medical care

Strategies for achieving community-led development

WEEMA Board member, Habtamu Lamore

WEEMA Board member, Habtamu Lamore

Strategies for achieving community-led development

While “community-led development” is gaining traction in the development and humanitarian sectors, putting those words into practice is still a big challenge for many nonprofit groups, philanthropists, and government agencies.

This month, WEEMA board member Habtamu Lamore joined global experts to examine what it takes for organizations to truly achieve community engagement and empowerment – key bedrocks of community-led development – in their day-to-day work. The symposium was organized by the Movement for Community-Led Development, a group of 63 global organizations, including WEEMA International, as well as Save the Children, World Vision, and the Hunger Project.

“The bottom line is authenticity,” said Nancy Wilson, CEO of Relief International, who kicked off the all-day gathering in Washington DC. “If we’re going to say we understand the community and what programs are appropriate for that community, then we have to truly understand the community, not our impressions of the community, but their understanding of themselves. Not our assessment of their needs but their assessment of their own assets and aspirations.”

Bonnie Glick, Deputy Administrator of USAID, echoed the sentiment and referred to the agency’s commitment to fostering self-reliance. “If you’re doing something for other people that they could do themselves, you’re not doing them any favors,” she said. “In fact, you’re probably doing them harm.”

Here are some of the key takeaways of the meeting:

Words Matter: Participants agreed that organizations should be sensitive about not using terms such as “beneficiaries,” that undermine community members’ direct involvement and ownership in projects. Words that show the important role played by community members, such as partners and clients, are preferable.

Let Communities Decide: When communities are given a chance to speak out, participate, and decide on a project, it puts them at the partner level, thus fostering self-reliance and resilience. 

WEEMA’s board member Lamore discussed how WEEMA partners closely with local leaders and other community stakeholders to pursue local solutions for local problems. He emphasized the importance of listening and respecting community voices. Because of poor communications – whether due to poor listening or poor translation – organizations tend to ‘hear’ what they presume the community wants.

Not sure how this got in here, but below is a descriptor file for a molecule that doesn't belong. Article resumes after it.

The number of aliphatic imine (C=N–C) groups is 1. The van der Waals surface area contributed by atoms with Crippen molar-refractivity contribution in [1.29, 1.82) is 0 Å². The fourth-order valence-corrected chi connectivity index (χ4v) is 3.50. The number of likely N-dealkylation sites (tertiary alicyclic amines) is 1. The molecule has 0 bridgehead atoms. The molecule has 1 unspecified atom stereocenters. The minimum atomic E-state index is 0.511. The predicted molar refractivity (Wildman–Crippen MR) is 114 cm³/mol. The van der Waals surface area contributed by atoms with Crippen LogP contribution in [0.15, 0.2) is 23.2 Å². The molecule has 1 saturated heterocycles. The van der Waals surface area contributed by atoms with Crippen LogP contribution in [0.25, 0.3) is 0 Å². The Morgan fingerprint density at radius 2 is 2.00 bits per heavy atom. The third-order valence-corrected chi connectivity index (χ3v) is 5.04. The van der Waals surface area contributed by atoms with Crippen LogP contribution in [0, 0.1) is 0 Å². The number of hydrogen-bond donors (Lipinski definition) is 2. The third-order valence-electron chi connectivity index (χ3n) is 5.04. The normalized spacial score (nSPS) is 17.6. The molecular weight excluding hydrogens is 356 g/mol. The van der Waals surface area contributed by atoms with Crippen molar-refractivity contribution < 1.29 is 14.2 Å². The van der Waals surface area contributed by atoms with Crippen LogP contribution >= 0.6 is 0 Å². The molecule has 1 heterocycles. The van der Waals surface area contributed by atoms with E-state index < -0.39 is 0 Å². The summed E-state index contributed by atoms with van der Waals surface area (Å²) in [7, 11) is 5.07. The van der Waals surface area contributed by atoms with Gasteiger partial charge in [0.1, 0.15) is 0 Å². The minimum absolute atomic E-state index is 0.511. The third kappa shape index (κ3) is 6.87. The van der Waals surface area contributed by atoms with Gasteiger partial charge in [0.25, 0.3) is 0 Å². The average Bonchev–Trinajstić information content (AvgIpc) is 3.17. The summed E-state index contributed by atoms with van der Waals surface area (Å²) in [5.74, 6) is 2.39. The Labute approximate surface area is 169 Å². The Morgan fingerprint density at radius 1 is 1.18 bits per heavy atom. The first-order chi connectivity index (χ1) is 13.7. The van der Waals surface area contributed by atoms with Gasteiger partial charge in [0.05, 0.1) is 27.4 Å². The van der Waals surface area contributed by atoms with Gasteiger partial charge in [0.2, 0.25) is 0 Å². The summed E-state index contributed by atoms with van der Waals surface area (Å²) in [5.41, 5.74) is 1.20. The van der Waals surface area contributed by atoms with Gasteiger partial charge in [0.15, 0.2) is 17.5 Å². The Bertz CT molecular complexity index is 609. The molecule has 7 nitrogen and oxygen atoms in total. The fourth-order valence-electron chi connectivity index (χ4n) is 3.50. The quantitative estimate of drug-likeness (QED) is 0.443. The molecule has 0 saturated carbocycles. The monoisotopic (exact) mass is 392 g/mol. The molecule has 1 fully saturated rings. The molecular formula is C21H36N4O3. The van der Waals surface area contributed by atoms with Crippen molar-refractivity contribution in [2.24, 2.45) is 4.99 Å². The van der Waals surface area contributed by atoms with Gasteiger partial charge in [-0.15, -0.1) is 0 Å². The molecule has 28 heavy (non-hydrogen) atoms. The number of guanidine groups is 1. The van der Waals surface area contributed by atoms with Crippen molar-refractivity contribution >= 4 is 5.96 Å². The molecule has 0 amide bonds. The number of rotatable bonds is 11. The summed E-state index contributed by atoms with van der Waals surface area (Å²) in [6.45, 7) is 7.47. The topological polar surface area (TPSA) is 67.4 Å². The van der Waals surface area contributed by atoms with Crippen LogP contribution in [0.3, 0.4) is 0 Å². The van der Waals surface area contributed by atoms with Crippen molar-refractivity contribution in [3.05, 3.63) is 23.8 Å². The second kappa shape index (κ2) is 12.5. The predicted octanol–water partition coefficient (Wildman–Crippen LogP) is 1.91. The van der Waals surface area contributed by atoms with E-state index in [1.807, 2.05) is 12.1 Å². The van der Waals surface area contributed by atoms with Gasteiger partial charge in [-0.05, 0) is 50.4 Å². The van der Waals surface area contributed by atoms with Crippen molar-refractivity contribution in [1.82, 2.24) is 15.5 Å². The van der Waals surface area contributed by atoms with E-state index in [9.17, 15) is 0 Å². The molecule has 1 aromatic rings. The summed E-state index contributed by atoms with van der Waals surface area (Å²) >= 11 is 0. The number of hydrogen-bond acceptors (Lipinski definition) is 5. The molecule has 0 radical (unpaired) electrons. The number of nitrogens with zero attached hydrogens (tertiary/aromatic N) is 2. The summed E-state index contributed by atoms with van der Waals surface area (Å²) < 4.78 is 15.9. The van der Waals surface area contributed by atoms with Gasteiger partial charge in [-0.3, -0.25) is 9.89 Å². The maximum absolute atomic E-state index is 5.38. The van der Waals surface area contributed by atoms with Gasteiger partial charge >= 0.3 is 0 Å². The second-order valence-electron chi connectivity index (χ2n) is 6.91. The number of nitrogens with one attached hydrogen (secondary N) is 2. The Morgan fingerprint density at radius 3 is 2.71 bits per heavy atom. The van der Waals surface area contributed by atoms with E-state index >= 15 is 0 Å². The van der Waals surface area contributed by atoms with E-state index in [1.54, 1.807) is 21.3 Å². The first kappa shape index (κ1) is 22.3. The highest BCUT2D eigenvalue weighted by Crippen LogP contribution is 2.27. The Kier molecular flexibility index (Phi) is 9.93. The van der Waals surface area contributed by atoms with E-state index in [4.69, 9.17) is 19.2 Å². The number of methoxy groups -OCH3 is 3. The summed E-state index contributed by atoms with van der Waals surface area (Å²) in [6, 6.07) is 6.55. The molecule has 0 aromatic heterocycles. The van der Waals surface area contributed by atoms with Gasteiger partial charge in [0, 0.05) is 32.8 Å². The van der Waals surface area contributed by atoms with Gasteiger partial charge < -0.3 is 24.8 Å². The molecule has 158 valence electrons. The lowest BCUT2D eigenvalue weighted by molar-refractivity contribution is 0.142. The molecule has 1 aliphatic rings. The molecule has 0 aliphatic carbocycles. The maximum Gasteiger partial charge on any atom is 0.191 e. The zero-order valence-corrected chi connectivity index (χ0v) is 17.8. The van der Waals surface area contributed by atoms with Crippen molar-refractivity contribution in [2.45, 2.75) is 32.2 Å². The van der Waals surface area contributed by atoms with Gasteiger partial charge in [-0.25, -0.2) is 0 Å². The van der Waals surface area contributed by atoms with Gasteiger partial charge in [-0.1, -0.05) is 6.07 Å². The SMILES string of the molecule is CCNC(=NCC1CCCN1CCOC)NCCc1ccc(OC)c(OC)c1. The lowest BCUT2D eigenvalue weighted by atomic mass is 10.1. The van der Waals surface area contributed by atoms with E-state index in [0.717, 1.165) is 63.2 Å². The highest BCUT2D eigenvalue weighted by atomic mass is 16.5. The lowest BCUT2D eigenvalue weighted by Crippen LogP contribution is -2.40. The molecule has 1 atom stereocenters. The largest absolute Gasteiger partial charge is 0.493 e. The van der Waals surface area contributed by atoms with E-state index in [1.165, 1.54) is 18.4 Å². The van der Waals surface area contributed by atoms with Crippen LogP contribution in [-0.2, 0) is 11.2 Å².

Citing WEEMA’s community-led approaches, Lamore suggested working with local leaders and hiring local staff to minimize translation challenges. He suggested relying on multiple sources to ensure that community perspectives are valid. Most important of all, he said, NGOs that deliver long-lasting results will build community trust.

Congratulations to Higa Boarding School!

Three cheers to Higa Boarding School and its students

Kudos to Higa Boarding School in Kembata-Tembaro and the 10th grade students who aced the national exams last June. The test results came back last month and 92 percent of the students – 124 of 135 – received top scores, a key step in completing secondary education and advancing to university-level studies. Even more impressive, Higa was the second highest scoring school in all of Ethiopia.

This is a remarkable achievement for the district’s only boarding school and everyone who has been involved since its launch in 2017. In just two years, the school has added two grades – it now has 9th, 10th and 11th grades. Critical equipment and educational resources have also been added to ensure that students – the region’s best and brightest - have the tools they need to succeed.

Special credit goes to community members, the District Education Department, and the local nonprofit group, Gogota Care, which provided critical support in getting the school - a former university property – off the ground. Roots Ethiopia also deserves praise for its efforts.

WEEMA, which provided computers, textbooks, desks, chairs, and other key resources to the school library and computer center last year, is honored to be part of the success.

We were especially heartened by recent feedback we received from a biology teacher about the equipment upgrades. “The computers and the library improvements had a great impact on the results,” he told us.

Students, teachers and school staff, of course, deserve the biggest applause. Their achievements in such a short time are nothing short of remarkable.





WEEMA Receives Top Award in Kembata-Tembaro

WEEMA’s Project Coordinator, Amanuel Abebo, accepts the award on WEEMA’s behalf

WEEMA’s Project Coordinator, Amanuel Abebo, accepts the award on WEEMA’s behalf


WEEMA Receives Top Award in Kembata-Tembaro

 The WEEMA team is thrilled to be honored recently by the Kembata-Tembaro Zone Administration as its top nongovernmental community partner.

 The award, announced last week at the Kembata-Tembaro Zone’s Cultural, Historic and Language Symposium in Durame, recognizes WEEMA’s wide-ranging contributions to improved clean water access, healthcare, and educational opportunities over the past eight years. Amanuel Abebo, WEEMA’s Project Coordinator in Kembata-Tembaro, accepted the award on behalf of WEEMA.

 The plaque reads: “This award is given to WEEMA International for its dedication in the development endeavors of strengthening hospitals through medical equipment support, building and equipping public libraries, establishing and fulfilling early grade kindergarten schools and addressing community needs via potable water supplies.”

 To learn more about these and other community-led projects WEEMA is undertaking in this underserved rural region in southwestern Ethiopia, read our recent blogs here.